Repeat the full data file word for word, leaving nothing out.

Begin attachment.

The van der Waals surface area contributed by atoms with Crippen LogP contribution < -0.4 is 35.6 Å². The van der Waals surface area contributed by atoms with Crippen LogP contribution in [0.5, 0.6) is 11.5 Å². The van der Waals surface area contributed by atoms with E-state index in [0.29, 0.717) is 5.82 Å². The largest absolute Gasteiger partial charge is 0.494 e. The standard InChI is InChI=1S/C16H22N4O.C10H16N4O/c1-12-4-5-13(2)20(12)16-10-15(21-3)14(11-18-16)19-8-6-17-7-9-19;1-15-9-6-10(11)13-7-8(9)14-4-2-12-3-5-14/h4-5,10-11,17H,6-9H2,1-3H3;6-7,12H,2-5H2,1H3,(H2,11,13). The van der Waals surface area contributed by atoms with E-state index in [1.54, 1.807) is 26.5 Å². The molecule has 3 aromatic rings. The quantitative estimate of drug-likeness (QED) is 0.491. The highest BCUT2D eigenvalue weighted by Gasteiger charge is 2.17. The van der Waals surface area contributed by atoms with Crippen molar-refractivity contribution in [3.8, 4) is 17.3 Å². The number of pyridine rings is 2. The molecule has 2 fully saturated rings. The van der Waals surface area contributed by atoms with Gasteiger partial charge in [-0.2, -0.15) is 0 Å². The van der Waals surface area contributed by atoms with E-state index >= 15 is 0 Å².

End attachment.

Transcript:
The van der Waals surface area contributed by atoms with Crippen LogP contribution < -0.4 is 35.6 Å². The van der Waals surface area contributed by atoms with Crippen LogP contribution in [0.5, 0.6) is 11.5 Å². The van der Waals surface area contributed by atoms with E-state index in [0.29, 0.717) is 5.82 Å². The largest absolute Gasteiger partial charge is 0.494 e. The standard InChI is InChI=1S/C16H22N4O.C10H16N4O/c1-12-4-5-13(2)20(12)16-10-15(21-3)14(11-18-16)19-8-6-17-7-9-19;1-15-9-6-10(11)13-7-8(9)14-4-2-12-3-5-14/h4-5,10-11,17H,6-9H2,1-3H3;6-7,12H,2-5H2,1H3,(H2,11,13). The van der Waals surface area contributed by atoms with E-state index in [1.54, 1.807) is 26.5 Å². The molecule has 3 aromatic rings. The quantitative estimate of drug-likeness (QED) is 0.491. The highest BCUT2D eigenvalue weighted by Gasteiger charge is 2.17. The van der Waals surface area contributed by atoms with Crippen molar-refractivity contribution in [3.8, 4) is 17.3 Å². The number of pyridine rings is 2. The molecule has 2 fully saturated rings. The van der Waals surface area contributed by atoms with Gasteiger partial charge in [-0.2, -0.15) is 0 Å². The van der Waals surface area contributed by atoms with E-state index >= 15 is 0 Å².